Potato KnishPosted: July 27, 2012
Ever find yourself with a mountain of potatoes, thinking you can only eat french fries so many times in a week? I have a nasty habit of buying too many potatoes when they’re on sale since I don’t buy them that often, and then I have to figure out what to do with them.
Usually this means adding them to curries, soups, etc, but when I’ve got russets on my hands, it’s time for a new strategy. I like that this blog has helped me learn more about the food I eat. Before this year, I never would have known the difference between a Yukon gold and a russet potato and which dishes I should be using them in.
As many of you probably know, (and for those that don’t, it’s time for some potato knowledge!) a Yukon gold is waxy potato and therefore better for soups and curries because russets tend to fall apart if they’re stewed (because they’re starchy). That’s why they make great, fluffy mashed potatoes. They also make great french fries, just don’t try boiling them unless you intend to mash afterwards.
And knishes. They make for great knish filling. Another little known fact about me, I’m half-Jewish! But it’s on my dad’s side, so I guess that doesn’t actually count for anything. Whatever, I can sill make knish.
This was my first attempt, and though it was a little shaky, (I need to work on my knish-shaping skills) the little potato buns turned out way better than I expected. The dough was flaky, yet soft, and the filling was russet potato fluffiness at its finest. Plus some caramelized onion. Need a good vegetarian meal? Well my friend, grab some (starchy) potatoes because dinner is served.
Adapted from the ever wonderful Smitten Kitchen
Makes about 8 knish, depending on how large you make them
For the dough:
2 ½ cups all-purpose flour
1 tsp baking powder
½ tsp salt
1 large egg
½ cup vegetable oil
1 tsp white vinegar
½ cup water
For the filling:
1 ½ lb (about 3 medium) russet potatoes, peeled and quartered
1 small yellow onion, peeled and diced small
1 Tbsp vegetable or olive oil
1 Tbsp unsalted butter
½ tsp salt
Freshly ground black pepper
For the egg wash:
1 large egg yolk
1 tsp water
First make the dough. Stir together your dry ingredients in a large bowl. In a small bowl, whisk together the egg, oil, vinegar and water. Pour it over the dry ingredients and stir to combine. Once the mixture is a craggy, uneven mass, knead it until smooth, about a minute. Place the dough back in the bowl and cover it with plastic wrap. Set it aside for an hour (or in the fridge, up to 3 days) until needed.
While the dough sits, prepare filling. Put potatoes into a large pot, cover with cold water, and bring to a boil over high heat. Reduce heat to medium and cook until potatoes can be pierced easily with a knife, about 20 minutes. Drain, then transfer to a large bowl to cool.
Heat a large skillet over medium heat. Once hot, add butter and oil and once they’re fully melted and a bit sizzly, add onions and reduce to medium-low. Cook, stirring frequently, until deeply caramelized, which will take about 45 minutes. You can always semi-caramelize them if you’re short on time. Once they’re caramelized to your liking, transfer them to the bowl with potatoes and mash together until almost smooth. Stir in salt and many grinds of black pepper and set the filling aside.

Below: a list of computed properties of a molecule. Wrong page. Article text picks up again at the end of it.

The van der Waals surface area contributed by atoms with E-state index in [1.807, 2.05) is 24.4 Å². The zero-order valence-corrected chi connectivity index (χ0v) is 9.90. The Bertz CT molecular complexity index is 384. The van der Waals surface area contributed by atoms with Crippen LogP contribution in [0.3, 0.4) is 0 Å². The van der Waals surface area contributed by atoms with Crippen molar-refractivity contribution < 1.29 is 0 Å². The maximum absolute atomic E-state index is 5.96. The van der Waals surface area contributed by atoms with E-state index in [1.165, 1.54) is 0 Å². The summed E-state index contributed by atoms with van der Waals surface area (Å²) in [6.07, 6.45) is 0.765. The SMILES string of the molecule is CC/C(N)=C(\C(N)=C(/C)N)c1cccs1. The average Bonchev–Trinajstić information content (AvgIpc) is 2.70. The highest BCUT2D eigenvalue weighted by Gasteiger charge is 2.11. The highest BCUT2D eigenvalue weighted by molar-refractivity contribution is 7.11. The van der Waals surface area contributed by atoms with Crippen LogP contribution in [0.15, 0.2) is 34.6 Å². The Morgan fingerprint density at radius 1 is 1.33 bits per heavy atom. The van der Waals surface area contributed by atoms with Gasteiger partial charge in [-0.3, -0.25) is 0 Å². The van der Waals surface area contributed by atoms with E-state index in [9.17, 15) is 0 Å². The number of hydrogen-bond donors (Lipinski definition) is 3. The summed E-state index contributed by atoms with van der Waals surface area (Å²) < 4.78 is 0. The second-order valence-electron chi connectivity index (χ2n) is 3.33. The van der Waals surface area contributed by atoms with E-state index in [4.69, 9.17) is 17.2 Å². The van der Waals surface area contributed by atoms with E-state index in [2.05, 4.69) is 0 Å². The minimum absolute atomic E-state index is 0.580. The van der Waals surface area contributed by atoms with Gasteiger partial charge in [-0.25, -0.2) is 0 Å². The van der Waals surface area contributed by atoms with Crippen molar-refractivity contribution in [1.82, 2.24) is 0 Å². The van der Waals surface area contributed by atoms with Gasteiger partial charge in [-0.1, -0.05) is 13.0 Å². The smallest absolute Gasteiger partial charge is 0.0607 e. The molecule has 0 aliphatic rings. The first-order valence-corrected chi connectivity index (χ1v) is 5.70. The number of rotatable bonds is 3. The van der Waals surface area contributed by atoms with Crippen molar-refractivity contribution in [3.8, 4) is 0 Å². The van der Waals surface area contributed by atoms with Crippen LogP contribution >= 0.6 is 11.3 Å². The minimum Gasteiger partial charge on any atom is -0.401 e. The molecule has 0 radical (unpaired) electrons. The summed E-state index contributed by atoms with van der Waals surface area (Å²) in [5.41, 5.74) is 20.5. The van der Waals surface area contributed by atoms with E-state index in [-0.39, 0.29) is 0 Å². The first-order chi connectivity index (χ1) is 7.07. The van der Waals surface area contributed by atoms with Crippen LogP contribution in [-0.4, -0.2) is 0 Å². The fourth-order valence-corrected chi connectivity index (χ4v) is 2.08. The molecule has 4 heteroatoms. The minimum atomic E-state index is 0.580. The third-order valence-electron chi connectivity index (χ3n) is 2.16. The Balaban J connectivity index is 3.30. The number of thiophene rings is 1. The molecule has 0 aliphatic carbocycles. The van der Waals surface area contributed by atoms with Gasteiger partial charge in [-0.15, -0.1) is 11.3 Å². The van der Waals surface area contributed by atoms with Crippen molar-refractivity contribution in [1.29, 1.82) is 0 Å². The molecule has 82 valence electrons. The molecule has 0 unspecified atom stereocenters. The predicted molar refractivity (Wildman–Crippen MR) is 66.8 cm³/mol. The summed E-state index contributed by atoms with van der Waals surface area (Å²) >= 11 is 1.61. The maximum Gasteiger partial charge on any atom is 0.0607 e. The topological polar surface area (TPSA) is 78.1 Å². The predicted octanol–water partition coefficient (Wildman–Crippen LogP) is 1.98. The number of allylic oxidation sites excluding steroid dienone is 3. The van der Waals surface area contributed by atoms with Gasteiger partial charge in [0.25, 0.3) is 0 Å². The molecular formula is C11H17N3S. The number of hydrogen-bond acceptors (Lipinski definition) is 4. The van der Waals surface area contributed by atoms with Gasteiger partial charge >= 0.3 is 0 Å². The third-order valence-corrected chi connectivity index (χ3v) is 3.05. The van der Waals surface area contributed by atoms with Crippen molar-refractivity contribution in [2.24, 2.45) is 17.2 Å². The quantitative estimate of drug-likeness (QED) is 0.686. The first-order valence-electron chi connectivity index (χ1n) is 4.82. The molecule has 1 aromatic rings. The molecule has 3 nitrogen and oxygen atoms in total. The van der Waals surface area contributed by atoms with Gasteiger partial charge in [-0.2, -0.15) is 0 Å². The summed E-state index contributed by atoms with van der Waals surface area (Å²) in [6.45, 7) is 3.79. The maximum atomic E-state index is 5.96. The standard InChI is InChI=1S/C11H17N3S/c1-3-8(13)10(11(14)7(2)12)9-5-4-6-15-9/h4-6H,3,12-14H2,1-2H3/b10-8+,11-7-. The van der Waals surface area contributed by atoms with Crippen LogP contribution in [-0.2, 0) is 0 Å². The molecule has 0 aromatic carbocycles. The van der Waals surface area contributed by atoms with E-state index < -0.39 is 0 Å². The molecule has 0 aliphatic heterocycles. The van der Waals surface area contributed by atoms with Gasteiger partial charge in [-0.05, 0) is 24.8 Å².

Next, assemble the knish. Line a large baking sheet (or two smaller ones) with parchment paper or a silicone mat and preheat your oven to 375 degrees.
If your dough has sweated some beads of oil while it rested, fear not, you can just knead it back into an even mass. Divide the dough in half. On a well-floured surface, roll the first half of the dough into a very thin sheet, roughly in the shape of a 1-foot square. For moderate size knish, create a 2-inch thick log from half your potato filling across the bottom of your dough. Roll the filling up in the dough, but not too tight. A tiny amount of slack will keep the dough from opening in the oven. Keep rolling until the log has been wrapped twice in dough. Trim any unrolled length and add it to the second half of the dough; it can be used again. Repeat the process with the second half of your dough and second half of filling; you might have a small amount of dough leftover. (Save it for homemade pop-tarts!)
Trim the ends of the dough so that they’re even with the potato filling. Then, make indentations on the log every 3 to 3 1/2 inches (you’ll have about 3, if your log was 1 foot long) and twist the dough at these points, as if you were making sausage links. Snip the dough at each twist, then pinch one of the ends of each segment together to form a sealed knish base. Use the palm of your hand to flatten the knish a bit into a squat shape and from here, you can take one of two approaches to the top: You can pinch together the tops as you did the bottom to seal them; indenting them with a small dimple will help keep them from opening in the oven. You can gently press the dough over the filling but leave it mostly open. I like being able to see the filling.
Arrange the knish on the prepared baking sheet(s) so that they don’t touch. Whisk the egg yolk and water together to form a glaze and brush it over the knish dough. Bake knish for about 45 minutes, rotating your tray if needed for them to bake into an even golden brown color. Let the knishes cool for at least 15 minutes. That potato filling stays hot for a while and you don’t want to burn your tongue. Serve with your desired condiment (sour cream, mustard, ah hem…ketchup, whatever floats your knish.)